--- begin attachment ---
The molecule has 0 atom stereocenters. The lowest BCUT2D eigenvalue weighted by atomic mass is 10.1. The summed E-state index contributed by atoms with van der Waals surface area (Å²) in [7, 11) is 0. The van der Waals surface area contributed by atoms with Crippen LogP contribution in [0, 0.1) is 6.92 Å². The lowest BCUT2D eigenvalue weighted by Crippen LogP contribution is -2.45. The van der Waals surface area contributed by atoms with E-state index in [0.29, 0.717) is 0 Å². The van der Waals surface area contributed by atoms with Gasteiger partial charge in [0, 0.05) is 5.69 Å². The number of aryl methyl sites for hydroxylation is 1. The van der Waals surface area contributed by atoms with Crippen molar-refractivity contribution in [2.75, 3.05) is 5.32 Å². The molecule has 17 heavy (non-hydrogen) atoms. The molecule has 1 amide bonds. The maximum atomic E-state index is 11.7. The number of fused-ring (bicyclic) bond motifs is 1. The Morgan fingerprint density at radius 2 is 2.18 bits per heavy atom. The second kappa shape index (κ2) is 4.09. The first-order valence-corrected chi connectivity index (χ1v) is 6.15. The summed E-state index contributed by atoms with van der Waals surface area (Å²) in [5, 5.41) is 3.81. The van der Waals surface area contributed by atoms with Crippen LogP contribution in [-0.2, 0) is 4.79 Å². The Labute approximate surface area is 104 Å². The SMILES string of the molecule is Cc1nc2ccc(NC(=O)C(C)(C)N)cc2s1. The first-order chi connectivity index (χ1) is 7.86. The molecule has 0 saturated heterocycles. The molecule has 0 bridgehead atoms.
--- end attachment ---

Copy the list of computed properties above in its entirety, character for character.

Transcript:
The molecule has 0 atom stereocenters. The lowest BCUT2D eigenvalue weighted by atomic mass is 10.1. The summed E-state index contributed by atoms with van der Waals surface area (Å²) in [7, 11) is 0. The van der Waals surface area contributed by atoms with Crippen LogP contribution in [0, 0.1) is 6.92 Å². The lowest BCUT2D eigenvalue weighted by Crippen LogP contribution is -2.45. The van der Waals surface area contributed by atoms with E-state index in [0.29, 0.717) is 0 Å². The van der Waals surface area contributed by atoms with Gasteiger partial charge in [0, 0.05) is 5.69 Å². The number of aryl methyl sites for hydroxylation is 1. The van der Waals surface area contributed by atoms with Crippen molar-refractivity contribution in [2.75, 3.05) is 5.32 Å². The molecule has 17 heavy (non-hydrogen) atoms. The molecule has 1 amide bonds. The maximum atomic E-state index is 11.7. The number of fused-ring (bicyclic) bond motifs is 1. The Morgan fingerprint density at radius 2 is 2.18 bits per heavy atom. The second kappa shape index (κ2) is 4.09. The first-order valence-corrected chi connectivity index (χ1v) is 6.15. The summed E-state index contributed by atoms with van der Waals surface area (Å²) in [5, 5.41) is 3.81. The van der Waals surface area contributed by atoms with Crippen LogP contribution in [-0.2, 0) is 4.79 Å². The Labute approximate surface area is 104 Å². The SMILES string of the molecule is Cc1nc2ccc(NC(=O)C(C)(C)N)cc2s1. The first-order chi connectivity index (χ1) is 7.86. The molecule has 0 saturated heterocycles. The molecule has 0 bridgehead atoms.